Thai Army Takes Control
Thailand’s army chief announced a military takeover of the government Thursday, saying the coup was necessary to restore stability after six months of political deadlock and turmoil.
Gen. Prayuth Chan-ocha said in a statement broadcast on national television that the same military commission that had imposed martial law Tuesday would now take control of the country’s administration. Prayuth will head the body, a deputy spokesman said late Thursday.
The army also announced a nationwide curfew from 10 p.m. to 5 a.m. and a suspension of the country’s constitution.
“In order for the country to return to normal quickly, the National Peace Keeping Committee comprised of the army, the Thai armed forces, the Royal Air Force and the police need to seize power as of May 22 at 4:30 p.m.,” Prayuth said.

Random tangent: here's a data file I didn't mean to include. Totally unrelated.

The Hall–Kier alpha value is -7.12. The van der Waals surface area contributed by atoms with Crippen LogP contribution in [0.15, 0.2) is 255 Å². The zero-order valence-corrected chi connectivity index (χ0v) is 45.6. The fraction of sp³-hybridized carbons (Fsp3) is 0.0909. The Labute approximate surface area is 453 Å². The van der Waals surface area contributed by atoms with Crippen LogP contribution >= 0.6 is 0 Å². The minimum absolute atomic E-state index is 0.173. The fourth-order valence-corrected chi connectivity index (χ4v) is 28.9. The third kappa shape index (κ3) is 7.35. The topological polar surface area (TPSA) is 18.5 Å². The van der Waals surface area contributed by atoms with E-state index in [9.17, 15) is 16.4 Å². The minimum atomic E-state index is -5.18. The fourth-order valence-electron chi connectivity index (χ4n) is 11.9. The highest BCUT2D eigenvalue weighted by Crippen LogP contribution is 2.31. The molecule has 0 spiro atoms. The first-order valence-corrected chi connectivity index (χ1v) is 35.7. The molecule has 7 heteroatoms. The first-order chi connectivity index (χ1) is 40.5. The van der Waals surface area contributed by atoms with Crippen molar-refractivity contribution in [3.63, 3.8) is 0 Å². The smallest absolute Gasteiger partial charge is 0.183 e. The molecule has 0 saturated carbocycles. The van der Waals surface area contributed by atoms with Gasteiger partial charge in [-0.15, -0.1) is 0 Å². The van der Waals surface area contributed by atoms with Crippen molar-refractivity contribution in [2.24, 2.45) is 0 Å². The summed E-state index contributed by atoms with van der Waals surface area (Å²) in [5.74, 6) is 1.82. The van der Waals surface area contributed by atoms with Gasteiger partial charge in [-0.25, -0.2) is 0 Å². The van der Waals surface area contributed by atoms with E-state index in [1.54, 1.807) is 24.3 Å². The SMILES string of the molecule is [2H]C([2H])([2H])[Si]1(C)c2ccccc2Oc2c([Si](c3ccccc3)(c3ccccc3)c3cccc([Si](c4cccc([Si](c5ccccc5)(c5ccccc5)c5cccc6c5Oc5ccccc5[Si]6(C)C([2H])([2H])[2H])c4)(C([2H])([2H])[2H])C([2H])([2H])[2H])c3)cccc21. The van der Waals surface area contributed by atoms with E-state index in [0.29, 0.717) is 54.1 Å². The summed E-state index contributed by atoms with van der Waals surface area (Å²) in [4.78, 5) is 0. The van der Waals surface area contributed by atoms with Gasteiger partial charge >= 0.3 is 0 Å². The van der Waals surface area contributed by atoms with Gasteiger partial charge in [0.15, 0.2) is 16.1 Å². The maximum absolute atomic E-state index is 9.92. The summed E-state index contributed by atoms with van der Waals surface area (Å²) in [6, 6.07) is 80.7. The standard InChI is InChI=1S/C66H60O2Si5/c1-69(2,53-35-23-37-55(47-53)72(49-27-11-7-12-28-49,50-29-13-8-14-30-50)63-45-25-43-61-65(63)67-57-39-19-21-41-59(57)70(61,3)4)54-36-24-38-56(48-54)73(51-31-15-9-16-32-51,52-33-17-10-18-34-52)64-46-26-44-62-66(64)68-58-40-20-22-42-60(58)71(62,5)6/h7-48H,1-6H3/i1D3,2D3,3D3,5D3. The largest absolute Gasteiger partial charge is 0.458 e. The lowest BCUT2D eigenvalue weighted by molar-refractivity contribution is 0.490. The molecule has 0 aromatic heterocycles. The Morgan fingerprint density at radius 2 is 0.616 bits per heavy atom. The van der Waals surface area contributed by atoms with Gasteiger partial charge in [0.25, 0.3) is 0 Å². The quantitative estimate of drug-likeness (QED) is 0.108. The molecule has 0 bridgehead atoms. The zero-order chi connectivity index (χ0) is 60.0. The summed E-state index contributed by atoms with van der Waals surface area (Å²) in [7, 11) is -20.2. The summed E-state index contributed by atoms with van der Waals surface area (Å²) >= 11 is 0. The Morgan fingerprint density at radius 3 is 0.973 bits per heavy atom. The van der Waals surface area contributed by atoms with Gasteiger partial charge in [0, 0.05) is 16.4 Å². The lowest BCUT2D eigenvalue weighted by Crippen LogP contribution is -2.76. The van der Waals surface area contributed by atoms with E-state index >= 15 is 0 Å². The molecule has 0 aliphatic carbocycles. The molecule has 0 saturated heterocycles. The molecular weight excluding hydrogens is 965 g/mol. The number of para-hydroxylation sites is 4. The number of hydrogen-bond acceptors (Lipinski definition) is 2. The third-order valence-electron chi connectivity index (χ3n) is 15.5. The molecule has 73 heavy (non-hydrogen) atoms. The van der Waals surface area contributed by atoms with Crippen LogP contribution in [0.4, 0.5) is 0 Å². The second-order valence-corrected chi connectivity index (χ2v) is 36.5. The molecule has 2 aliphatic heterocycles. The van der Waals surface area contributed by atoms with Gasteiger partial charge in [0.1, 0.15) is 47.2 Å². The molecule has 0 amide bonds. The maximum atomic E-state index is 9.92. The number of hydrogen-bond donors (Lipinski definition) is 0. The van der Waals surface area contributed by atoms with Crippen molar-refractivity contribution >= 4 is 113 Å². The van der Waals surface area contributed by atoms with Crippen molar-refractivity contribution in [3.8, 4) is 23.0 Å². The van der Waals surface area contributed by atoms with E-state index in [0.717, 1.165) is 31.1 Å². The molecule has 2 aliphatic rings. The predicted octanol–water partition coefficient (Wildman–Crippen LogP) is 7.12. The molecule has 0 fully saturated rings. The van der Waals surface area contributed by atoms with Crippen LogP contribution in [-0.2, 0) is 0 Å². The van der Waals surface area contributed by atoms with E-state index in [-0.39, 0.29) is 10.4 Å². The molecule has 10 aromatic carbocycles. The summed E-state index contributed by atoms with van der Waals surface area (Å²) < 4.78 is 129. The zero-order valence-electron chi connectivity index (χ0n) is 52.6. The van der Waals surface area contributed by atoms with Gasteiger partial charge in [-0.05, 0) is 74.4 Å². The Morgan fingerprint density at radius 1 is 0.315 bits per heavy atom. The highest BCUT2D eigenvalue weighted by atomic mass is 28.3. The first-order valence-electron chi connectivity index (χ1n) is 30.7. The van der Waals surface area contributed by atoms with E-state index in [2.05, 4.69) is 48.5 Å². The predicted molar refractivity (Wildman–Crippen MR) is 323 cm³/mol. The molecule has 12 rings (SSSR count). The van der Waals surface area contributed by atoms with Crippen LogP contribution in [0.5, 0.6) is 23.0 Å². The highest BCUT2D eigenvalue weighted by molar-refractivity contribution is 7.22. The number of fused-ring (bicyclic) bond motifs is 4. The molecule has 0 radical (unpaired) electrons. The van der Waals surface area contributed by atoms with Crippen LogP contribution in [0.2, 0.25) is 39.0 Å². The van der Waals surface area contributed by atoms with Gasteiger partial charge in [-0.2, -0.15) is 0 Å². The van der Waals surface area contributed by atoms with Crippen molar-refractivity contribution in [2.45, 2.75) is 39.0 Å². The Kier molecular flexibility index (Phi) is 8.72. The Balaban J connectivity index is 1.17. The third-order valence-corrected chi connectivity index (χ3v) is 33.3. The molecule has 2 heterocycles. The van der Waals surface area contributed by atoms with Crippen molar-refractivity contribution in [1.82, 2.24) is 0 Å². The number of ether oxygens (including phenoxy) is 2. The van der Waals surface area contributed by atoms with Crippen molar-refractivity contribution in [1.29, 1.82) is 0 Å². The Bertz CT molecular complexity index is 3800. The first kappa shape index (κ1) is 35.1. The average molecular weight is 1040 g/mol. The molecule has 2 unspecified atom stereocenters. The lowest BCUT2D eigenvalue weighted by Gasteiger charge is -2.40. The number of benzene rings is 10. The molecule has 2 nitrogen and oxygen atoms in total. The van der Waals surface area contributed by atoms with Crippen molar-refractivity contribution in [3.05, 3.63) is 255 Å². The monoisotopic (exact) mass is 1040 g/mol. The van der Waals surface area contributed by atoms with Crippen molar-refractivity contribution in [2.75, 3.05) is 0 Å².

U.N. Secretary General Ban Ki-moon said Thursday that he was “seriously concerned” about the developments, and appealed for the military to return Thailand to civilian rule.
U.S. Secretary of State John Kerry said there was “no justification” for the military coup, according to a State Department news release. “While we value our long friendship with the Thai people,” Kerry said in the release, “this act will have negative implications for the U.S.-Thai relationship, especially our relationship with the Thai military. We are reviewing our military and other assistance and engagements, consistent with U.S. law.”
The army has banned gatherings of more than five protesters, and told anti-government protesters to leave the square in Bangkok where demonstrations have been taking place since November.